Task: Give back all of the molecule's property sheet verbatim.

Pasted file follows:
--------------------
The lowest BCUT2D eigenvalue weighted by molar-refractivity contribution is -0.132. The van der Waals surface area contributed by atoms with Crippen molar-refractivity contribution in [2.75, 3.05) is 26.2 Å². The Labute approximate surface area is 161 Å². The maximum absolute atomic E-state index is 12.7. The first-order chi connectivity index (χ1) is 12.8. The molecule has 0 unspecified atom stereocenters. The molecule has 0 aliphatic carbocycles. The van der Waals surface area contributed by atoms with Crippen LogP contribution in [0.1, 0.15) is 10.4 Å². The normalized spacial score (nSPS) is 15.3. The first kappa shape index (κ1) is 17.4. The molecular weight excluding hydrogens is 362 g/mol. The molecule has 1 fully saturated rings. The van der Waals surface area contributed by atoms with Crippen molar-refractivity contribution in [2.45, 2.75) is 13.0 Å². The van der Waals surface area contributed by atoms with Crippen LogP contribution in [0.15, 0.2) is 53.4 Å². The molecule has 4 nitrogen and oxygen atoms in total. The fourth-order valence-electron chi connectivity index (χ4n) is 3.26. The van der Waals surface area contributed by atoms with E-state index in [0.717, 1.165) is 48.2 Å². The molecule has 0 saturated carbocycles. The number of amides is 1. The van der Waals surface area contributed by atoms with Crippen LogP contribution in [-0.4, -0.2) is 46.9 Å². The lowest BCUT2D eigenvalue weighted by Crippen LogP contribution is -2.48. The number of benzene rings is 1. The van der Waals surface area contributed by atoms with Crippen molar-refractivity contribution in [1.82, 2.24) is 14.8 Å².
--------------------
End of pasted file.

The lowest BCUT2D eigenvalue weighted by molar-refractivity contribution is -0.132. The van der Waals surface area contributed by atoms with Crippen molar-refractivity contribution in [2.75, 3.05) is 26.2 Å². The Labute approximate surface area is 161 Å². The maximum absolute atomic E-state index is 12.7. The first-order chi connectivity index (χ1) is 12.8. The molecule has 0 unspecified atom stereocenters. The molecule has 0 aliphatic carbocycles. The van der Waals surface area contributed by atoms with Crippen LogP contribution in [0.1, 0.15) is 10.4 Å². The normalized spacial score (nSPS) is 15.3. The first kappa shape index (κ1) is 17.4. The molecular weight excluding hydrogens is 362 g/mol. The molecule has 1 fully saturated rings. The van der Waals surface area contributed by atoms with Crippen molar-refractivity contribution in [2.45, 2.75) is 13.0 Å². The van der Waals surface area contributed by atoms with Crippen LogP contribution in [0.15, 0.2) is 53.4 Å². The molecule has 4 nitrogen and oxygen atoms in total. The fourth-order valence-electron chi connectivity index (χ4n) is 3.26. The van der Waals surface area contributed by atoms with E-state index in [0.717, 1.165) is 48.2 Å². The molecule has 0 saturated carbocycles. The number of amides is 1. The van der Waals surface area contributed by atoms with Crippen LogP contribution in [-0.4, -0.2) is 46.9 Å². The lowest BCUT2D eigenvalue weighted by Crippen LogP contribution is -2.48. The number of benzene rings is 1. The van der Waals surface area contributed by atoms with Crippen molar-refractivity contribution in [1.82, 2.24) is 14.8 Å².